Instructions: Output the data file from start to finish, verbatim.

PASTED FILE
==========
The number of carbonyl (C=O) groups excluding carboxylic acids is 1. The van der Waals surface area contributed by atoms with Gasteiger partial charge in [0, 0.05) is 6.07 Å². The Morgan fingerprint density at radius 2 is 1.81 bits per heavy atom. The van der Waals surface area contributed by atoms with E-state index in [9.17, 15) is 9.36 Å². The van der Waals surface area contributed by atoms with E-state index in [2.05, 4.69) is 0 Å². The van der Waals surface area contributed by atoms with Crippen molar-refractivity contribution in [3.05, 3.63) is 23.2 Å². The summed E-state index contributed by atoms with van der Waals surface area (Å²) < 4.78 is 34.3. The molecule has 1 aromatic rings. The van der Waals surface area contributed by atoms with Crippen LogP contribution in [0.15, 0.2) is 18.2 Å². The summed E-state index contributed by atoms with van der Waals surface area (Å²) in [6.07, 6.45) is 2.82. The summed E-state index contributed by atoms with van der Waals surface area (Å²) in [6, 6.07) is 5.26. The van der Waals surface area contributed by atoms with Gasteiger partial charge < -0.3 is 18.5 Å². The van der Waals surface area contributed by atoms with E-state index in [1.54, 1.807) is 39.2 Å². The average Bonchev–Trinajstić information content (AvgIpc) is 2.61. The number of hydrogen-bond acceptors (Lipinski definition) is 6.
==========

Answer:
The number of carbonyl (C=O) groups excluding carboxylic acids is 1. The van der Waals surface area contributed by atoms with Gasteiger partial charge in [0, 0.05) is 6.07 Å². The Morgan fingerprint density at radius 2 is 1.81 bits per heavy atom. The van der Waals surface area contributed by atoms with E-state index in [9.17, 15) is 9.36 Å². The van der Waals surface area contributed by atoms with E-state index in [2.05, 4.69) is 0 Å². The van der Waals surface area contributed by atoms with Crippen molar-refractivity contribution in [3.05, 3.63) is 23.2 Å². The summed E-state index contributed by atoms with van der Waals surface area (Å²) < 4.78 is 34.3. The molecule has 1 aromatic rings. The van der Waals surface area contributed by atoms with Crippen LogP contribution in [0.15, 0.2) is 18.2 Å². The summed E-state index contributed by atoms with van der Waals surface area (Å²) in [6.07, 6.45) is 2.82. The summed E-state index contributed by atoms with van der Waals surface area (Å²) in [6, 6.07) is 5.26. The van der Waals surface area contributed by atoms with Gasteiger partial charge < -0.3 is 18.5 Å². The van der Waals surface area contributed by atoms with E-state index in [1.54, 1.807) is 39.2 Å². The average Bonchev–Trinajstić information content (AvgIpc) is 2.61. The number of hydrogen-bond acceptors (Lipinski definition) is 6.